Capturing Your Vision as a Writer
Who Do You Want To Become As A Writer?
Have you ever asked yourself:
Where do you want your writing to take you in the end?
Where ever you want your writing to take you as a writer is called your vision. Many people confuse your mission statement with your vision. If your writing career was made into a book, your mission statement would be like the theme of your writing career whereas your writing vision would be like the ending or the goal of your writing career. Another metaphor would be you are on a journey. Your mission statement is your GPS and your vision is your destination. Writing a mission statement was the subject of another one of my articles and there is a link to it at the bottom of the page if you would like to review it.
As I said, your writing vision is like the ending of a book. It is the culmination of where you are heading as a writer. It identifies what you ultimately want to accomplish as a writer.
Vision is the ability to see. We have a vision when we see the end results that we desire. In our writing vision, we need to see what we want to accomplish in order for us to have a definitive vision. The more detailed your vision statement, you will know what you want and you will know when you have arrived. Your vision is your crystal ball into your future.
How do you as a writer determine your writing vision?
Exercises To Use to Sharpen Your Writer Vision
Perhaps you are having difficulty determining your vision. Here are a few exercises to get you started.
- Write a Bucket List. A bucket list is a list of everything that you wish to accomplish before the end of your life. Get as detailed as possible. Do this before you do the next exercise and it will make the next exercise much easier.
- Imagine a hundred years from now and your life has ended. Write your obituary. Include all of your future accomplishments as an author and writer. Include family and guests who attended your funeral. Can you imagine anyone famous attending? Include those names as well.
- If writing your obituary seems too morbid, write an imaginary Wikipedia profile of your life of the future. Imagine that you accomplished everything that you ever hoped to accomplish. What does Wikipedia say about you as a writer? What are your accomplishments? Who did you influence? Look at other Wikipedia author profiles for inspiration.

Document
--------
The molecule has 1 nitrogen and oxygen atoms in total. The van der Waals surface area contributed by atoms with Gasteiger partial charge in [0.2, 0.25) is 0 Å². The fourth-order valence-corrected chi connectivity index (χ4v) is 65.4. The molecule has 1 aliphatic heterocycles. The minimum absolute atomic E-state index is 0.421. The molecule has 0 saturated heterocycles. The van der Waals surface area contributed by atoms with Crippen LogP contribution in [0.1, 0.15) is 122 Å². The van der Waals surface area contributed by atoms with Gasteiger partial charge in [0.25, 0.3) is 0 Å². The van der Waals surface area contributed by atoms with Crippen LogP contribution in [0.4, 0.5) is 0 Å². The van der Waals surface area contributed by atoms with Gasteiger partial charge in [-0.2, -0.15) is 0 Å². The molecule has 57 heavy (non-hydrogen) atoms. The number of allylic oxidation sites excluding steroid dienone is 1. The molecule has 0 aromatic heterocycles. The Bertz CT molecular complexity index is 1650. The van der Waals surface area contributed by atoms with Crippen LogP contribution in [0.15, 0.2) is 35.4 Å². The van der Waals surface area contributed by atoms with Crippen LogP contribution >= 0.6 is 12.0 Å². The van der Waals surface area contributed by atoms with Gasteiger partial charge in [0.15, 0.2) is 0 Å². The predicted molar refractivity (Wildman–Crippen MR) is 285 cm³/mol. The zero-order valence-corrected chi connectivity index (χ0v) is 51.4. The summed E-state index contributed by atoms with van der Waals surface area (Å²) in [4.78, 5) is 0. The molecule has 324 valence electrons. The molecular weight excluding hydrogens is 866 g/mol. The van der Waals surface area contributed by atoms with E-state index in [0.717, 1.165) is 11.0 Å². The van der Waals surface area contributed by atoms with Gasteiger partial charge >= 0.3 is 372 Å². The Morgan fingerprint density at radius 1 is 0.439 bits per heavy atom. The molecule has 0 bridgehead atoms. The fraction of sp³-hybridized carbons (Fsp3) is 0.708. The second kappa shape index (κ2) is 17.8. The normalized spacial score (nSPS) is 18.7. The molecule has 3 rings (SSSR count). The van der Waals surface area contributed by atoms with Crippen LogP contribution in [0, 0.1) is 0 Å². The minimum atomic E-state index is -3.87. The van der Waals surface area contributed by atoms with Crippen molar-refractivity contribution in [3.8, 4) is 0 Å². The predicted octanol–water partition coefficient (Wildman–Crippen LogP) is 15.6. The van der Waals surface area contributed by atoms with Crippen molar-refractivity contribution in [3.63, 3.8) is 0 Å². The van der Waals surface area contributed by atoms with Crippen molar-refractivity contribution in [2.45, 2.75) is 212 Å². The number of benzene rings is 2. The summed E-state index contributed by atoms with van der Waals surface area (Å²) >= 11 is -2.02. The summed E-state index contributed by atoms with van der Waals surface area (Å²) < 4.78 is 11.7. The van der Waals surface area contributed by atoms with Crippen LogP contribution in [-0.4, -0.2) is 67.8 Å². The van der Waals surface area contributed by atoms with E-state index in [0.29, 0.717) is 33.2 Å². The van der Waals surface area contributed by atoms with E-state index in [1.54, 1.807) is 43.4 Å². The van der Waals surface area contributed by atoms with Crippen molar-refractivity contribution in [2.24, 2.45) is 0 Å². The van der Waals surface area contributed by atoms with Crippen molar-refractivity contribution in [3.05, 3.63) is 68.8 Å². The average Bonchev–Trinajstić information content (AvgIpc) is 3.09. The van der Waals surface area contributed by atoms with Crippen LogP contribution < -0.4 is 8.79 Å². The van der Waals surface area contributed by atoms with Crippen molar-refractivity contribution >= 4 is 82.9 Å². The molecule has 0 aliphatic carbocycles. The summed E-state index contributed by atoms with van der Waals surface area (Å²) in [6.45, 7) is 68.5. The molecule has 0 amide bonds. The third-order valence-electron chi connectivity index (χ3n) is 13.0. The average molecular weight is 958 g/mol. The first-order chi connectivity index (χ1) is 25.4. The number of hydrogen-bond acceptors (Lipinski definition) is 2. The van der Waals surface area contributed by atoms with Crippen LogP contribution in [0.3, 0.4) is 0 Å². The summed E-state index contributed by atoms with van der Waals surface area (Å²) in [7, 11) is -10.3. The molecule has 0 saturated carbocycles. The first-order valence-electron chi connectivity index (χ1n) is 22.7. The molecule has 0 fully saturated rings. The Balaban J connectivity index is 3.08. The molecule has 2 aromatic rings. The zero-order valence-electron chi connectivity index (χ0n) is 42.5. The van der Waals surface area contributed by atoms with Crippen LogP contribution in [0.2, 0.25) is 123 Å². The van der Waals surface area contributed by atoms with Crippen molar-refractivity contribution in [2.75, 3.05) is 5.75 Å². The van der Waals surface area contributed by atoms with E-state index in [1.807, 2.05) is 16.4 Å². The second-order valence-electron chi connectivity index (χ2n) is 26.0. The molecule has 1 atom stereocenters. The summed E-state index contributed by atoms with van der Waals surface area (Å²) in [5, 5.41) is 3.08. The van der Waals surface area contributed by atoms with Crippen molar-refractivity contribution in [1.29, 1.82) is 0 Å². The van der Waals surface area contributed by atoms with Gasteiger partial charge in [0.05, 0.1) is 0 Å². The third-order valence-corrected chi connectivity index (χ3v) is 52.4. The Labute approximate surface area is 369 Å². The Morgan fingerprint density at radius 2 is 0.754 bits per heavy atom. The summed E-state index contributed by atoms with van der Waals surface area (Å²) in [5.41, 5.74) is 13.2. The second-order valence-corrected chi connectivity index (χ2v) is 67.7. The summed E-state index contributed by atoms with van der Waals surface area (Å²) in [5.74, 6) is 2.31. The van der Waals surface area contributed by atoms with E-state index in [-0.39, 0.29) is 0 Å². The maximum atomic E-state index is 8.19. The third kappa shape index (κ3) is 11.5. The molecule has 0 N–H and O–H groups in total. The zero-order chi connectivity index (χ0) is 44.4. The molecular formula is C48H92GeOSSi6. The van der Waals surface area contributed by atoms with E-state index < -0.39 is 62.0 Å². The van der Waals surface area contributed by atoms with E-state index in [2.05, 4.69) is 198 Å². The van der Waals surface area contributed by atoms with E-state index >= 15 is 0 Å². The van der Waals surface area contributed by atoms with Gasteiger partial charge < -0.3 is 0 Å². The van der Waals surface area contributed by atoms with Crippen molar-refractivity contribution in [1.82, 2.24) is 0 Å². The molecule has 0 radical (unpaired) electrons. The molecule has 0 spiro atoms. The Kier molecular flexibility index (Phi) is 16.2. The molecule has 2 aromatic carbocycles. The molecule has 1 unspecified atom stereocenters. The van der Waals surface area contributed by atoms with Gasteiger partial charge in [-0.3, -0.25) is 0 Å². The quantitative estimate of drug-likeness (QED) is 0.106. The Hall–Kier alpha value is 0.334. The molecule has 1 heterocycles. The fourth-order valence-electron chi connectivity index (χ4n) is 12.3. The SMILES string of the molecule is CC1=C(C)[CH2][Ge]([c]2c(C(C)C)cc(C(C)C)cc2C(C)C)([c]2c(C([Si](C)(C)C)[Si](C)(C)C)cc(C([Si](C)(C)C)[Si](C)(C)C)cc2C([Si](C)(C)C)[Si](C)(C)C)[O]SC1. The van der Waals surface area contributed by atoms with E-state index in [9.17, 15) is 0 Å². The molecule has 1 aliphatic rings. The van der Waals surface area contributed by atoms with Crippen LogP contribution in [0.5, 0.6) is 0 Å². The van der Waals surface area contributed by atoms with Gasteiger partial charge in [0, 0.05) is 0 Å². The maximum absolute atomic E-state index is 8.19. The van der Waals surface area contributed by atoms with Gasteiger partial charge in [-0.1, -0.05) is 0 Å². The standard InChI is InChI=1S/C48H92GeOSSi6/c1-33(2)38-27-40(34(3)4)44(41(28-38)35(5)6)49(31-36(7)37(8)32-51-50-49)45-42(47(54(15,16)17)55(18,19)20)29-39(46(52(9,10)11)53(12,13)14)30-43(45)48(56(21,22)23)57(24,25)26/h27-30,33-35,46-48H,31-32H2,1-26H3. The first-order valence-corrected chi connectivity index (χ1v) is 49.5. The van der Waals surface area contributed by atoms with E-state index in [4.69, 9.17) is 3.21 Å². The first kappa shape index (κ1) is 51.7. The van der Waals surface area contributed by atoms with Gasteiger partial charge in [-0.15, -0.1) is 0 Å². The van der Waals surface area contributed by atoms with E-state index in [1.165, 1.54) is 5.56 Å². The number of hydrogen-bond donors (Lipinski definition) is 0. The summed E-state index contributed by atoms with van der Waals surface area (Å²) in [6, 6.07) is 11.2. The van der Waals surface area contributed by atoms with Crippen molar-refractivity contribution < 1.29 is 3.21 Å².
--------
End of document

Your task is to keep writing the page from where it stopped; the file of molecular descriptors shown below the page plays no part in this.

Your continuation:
Create a Writer Vision Board
Based on the above exercises, create a vision board. A vision board (also called a Treasure Map, a Visual Explorer, or Creativity Collage) is a collage of images of your dreams. Therefore, your vision board will contain items that you hope to see by the end of your career. Cut out items and headlines from magazines and copied and printed them from the internet and include them on your vision board. What lifestyle do you want to be living? What kind of house do you want to ultimately own and how does your writing fit? What name do you want for yourself? What altruistic endeavors do you want to be remembered for accomplishing? Who would you like to have met? Who and what is part of your end destination as a writer?
I use a Pinterest board as my vision board. Onto it, I download photos from my computer that I have taken or pictures from the internet. I make covers for future books and include them on my vision board.
Defining your Writer Vision
Use the information that you have obtained from the above exercises to help you write your vision statement. Based on this vision statement, you will then be able to write goals that will lead you from where you are now to the place that you want to go. With a mission statement and a vision statement. Your memoir now has a theme and an end. You have your GPS and your destination for the journey of your lifetime. Enjoy the trip.
Revisit your vision from time to time to determine if your vision still works for you. If you have accomplished your vision, you definitely need to look beyond the vision that you first created.
Imagine that your vision is like the trip to St. Louis. Imagine initially your decision was to go to St. Louis, but you really don't know what you want to do in St. Louis, so you have to research a more detailed plan. Let's say that as you researched your trip, you discovered that you could go to the St. Louis Zoo, and of course, you would want to go see the arch and the Mississippi River. It is the same with your vision. At first, your vision might be very vague, but that's okay, as you begin to achieve some of your goals, your vision will become clearer and you will be able to better define what your vision really is.
Perhaps you have changed your mind about where it is that you really want to go. Make some adjustments to your vision. It would be similar to if you were on that trip to St. Louis and you get close to your destination the city and you decide that you no longer want to go to the zoo, you'd rather go to the casinos. It's the same with your vision. Perhaps you no longer want to write love stories, but what you really want to do is become the greatest mystery writer that ever lived. Do not think that you wasted your time with love stories either. Those love stories brought you to a closer vicinity to where you ultimately wanted to go. The point is, that the original vision gave you a general destination. Your ultimate destination in your writing career will materialize as you continue your writing journey.
Your Author Mission Statement
This content is accurate and true to the best of the author’s knowledge and is not meant to substitute for formal and individualized advice from a qualified professional.
© 2013 Cygnet Brown